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Part of The definitive guide to open source hardware projects in 2009

3D printing – Open source hardware is now making things. Physical things you can print out, over the last few year 2-3 projects have really gained momentum and made some wonderful advances in low-cost desktop 3D printing. Projects include Fab@Home, MakerBot and RepRap. A new project was also added this year, s DIY open source construction set for experimental personal fabrication.


Contraptor
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Contraptor is a DIY open source construction set for experimental personal fabrication, desktop manufacturing, prototyping and bootstrapping.
Price: See site
Visit project page


Fab@Home
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Fab@Home is a project dedicated to making and using fabbers – machines that can make almost anything, right on your desktop. This website provides everything you need to know in order to build or buy your own simple fabber, and to use it to print three dimensional objects. The hardware designs and software on this website are free and open-source. Once you have your own fabber, you can also download and print various items, try out new materials, or upload and share your own projects. Advanced users can modify and improve the fabber itself
Price: $2,700 and up
Visit the project page


MakerBeam
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MakerBeam is a project to build a toy and tool for the open source imagination. Based on Mini-T, a new open source standard, MakerBeam will develop a construction toy for our times: open source precision hardware equally at home doing desktop fabrication or serving as a drawbridged castle for action figures.
Price: See page for details
Visit the project page


MakerBot
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MakerBot is an affordable, open source 3D printer. It makes almost anything up to 4″ x 4″ x 6″ using ABD plastic.
Price: $750 and up
Visit the project page


RepRap
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RepRap is short for Replicating Rapid-prototyper. It is the practical self-copying 3D printer shown on the right – a self-replicating machine. This 3D printer builds the parts up in layers of plastic. This technology already exists, but the cheapest commercial machine would cost you about €30,000. And it isn’t even designed so that it can make itself. So what the RepRap team are doing is to develop and to give away the designs for a much cheaper machine with the novel capability of being able to self-copy (material costs are about €500). That way it’s accessible to small communities in the developing world as well as individuals in the developed world.
Price: Various
Visit the project page

Phillip Torrone

Editor at large – Make magazine. Creative director – Adafruit Industries, contributing editor – Popular Science. Previously: Founded – Hack-a-Day, how-to editor – Engadget, Director of product development – Fallon Worldwide, Technology Director – Braincraft.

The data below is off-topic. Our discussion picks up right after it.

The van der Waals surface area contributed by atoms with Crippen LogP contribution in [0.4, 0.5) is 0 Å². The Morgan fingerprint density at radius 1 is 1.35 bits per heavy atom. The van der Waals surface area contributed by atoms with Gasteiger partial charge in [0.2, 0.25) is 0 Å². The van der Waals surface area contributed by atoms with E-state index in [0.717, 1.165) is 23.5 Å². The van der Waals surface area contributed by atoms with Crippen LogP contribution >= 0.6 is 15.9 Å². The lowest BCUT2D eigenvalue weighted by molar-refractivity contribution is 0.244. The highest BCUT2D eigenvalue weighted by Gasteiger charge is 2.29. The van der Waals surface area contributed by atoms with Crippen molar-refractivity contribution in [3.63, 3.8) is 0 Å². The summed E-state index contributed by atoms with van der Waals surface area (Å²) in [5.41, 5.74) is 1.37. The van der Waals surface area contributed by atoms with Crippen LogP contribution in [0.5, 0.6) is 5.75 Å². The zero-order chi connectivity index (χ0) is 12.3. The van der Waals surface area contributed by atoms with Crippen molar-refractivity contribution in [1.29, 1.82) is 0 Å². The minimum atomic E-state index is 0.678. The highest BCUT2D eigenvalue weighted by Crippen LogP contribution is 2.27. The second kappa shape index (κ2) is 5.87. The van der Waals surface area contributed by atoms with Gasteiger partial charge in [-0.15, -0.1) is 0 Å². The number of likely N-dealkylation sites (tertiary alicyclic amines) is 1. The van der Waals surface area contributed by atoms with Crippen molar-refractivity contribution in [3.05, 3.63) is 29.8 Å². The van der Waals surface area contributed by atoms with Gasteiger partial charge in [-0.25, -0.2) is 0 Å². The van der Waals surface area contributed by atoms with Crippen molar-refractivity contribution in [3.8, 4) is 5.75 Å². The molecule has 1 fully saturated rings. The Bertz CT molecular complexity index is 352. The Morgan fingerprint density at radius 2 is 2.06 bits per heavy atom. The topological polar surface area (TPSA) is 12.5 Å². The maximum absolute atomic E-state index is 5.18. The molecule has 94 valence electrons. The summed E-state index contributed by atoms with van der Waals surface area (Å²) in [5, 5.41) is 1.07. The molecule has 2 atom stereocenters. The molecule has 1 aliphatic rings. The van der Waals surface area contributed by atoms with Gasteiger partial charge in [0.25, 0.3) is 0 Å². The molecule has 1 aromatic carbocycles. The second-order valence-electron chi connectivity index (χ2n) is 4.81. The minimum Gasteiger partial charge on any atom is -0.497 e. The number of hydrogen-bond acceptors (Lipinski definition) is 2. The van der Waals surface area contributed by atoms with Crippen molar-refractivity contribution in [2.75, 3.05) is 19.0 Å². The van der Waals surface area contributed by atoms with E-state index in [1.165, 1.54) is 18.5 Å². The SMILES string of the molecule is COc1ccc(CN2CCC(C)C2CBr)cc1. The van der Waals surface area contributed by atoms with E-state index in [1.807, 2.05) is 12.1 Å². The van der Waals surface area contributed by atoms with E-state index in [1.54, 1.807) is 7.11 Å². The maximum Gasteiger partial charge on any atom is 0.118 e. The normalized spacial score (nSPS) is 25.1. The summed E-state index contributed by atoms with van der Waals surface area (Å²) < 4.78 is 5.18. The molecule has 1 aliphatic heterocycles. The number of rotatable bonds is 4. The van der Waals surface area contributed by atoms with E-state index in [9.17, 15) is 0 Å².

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Comments

  1. timbudtwo says:

    How is the Mini-T slot different than what microrax developed? http://www.microrax.com/

  2. Shadyman says:

    Reprap project page is 404′d.

    1. Anonymous says:

      try http://reprap.org/bin/view/Main/WebHome

      This is an excellent project, I saw one in action at OSCON 2008.

  3. Shadyman says:

    Reprap project page is 404′d.

  4. Nick says:

    In the makerbot listing, ‘ABD plastic’ should be ‘ABS plastic’, and the reprap link should point to http://www.reprap.org/.

  5. Anonymous says:

    http://www.thingiverse.com is like a library for open source hardware parts.

    Also the captcha is broken if javascript is disabled.

  6. rbean says:

    Makerbeam and Microrax have different profiles. They know about each other, and they plan to make “adapter” parts so you can use both in the same project.

    Makerbeam was designed so that a circuit board will fit in the “slot”, which is handy for electronics. Microrax was designed for other types of connectors.

    Makerbeam is similar enough to 80/20 that you can make a mini prototype with Makerbeam and then scale it up by using the larger sizes of 80/20.

    Makerbeam is open source so other companies can make it. I think Microrax is proprietary.

  7. Brian D says:

    It should be noted that the RepRap shown above is a first generation “Darwin” version. This has been superseded by the newer, smaller, faster, sturdier, insert your favorite improvement here, etc., second generation “Mendel” version. In true open source fashion the Mendel was designed using the inputs and advice of the hundreds of people building and using the Darwin machines they have now made obsolete.

    See it here:
    http://objects.reprap.org/wiki/RepRap_Version_II_Mendel

  8. Anonymous says:

    First of all as Brian D said there is a new slicker design called the Mendel.

    Secondly the material price is €350.

    Thirdly it is designed that one reprap can build 50% of the parts of another reprap, that is the whole point behind the project (like evolution). So if you have a friend with any 3d printer (any of the listed above) you can make 50% of the parts.

    Lastly Reprap is an ongoing project that is designed to pass from one person to the next, like open software.

    If I’m not mistaken Makerbot is based on RepRap technology.

    1. Ralith says:

      Makerbot is indeed built almost exclusively out of RepRap tech, the major difference being mobile build platform instead of mobile extruder, and an original lasercut case design.

  9. Bob D says:

    That “MakerBeam” looks an awful lot like 80/20:

    http://www.8020.net/